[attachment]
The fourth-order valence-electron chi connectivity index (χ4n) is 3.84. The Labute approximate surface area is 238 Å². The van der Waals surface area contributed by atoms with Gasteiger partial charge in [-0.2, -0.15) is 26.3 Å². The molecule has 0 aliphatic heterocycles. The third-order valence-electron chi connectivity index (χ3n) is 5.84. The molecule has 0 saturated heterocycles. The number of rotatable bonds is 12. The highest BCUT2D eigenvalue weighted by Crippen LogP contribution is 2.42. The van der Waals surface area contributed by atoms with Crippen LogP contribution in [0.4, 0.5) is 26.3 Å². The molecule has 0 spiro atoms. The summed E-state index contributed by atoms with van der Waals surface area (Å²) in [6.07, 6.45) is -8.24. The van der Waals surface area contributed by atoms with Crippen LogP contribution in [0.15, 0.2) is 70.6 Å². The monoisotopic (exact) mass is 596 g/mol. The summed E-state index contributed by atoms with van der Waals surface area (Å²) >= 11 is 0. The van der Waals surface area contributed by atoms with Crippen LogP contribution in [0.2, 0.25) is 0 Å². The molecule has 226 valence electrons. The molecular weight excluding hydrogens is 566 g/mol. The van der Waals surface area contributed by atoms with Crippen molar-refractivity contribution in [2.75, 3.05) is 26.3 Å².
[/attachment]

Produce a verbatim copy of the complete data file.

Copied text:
The fourth-order valence-electron chi connectivity index (χ4n) is 3.84. The Labute approximate surface area is 238 Å². The van der Waals surface area contributed by atoms with Gasteiger partial charge in [-0.2, -0.15) is 26.3 Å². The molecule has 0 aliphatic heterocycles. The third-order valence-electron chi connectivity index (χ3n) is 5.84. The molecule has 0 saturated heterocycles. The number of rotatable bonds is 12. The highest BCUT2D eigenvalue weighted by Crippen LogP contribution is 2.42. The van der Waals surface area contributed by atoms with Crippen LogP contribution in [0.4, 0.5) is 26.3 Å². The molecule has 0 spiro atoms. The summed E-state index contributed by atoms with van der Waals surface area (Å²) in [6.07, 6.45) is -8.24. The van der Waals surface area contributed by atoms with Crippen LogP contribution in [0.15, 0.2) is 70.6 Å². The monoisotopic (exact) mass is 596 g/mol. The summed E-state index contributed by atoms with van der Waals surface area (Å²) >= 11 is 0. The van der Waals surface area contributed by atoms with Crippen LogP contribution in [0.2, 0.25) is 0 Å². The molecule has 226 valence electrons. The molecular weight excluding hydrogens is 566 g/mol. The van der Waals surface area contributed by atoms with Crippen molar-refractivity contribution in [2.75, 3.05) is 26.3 Å².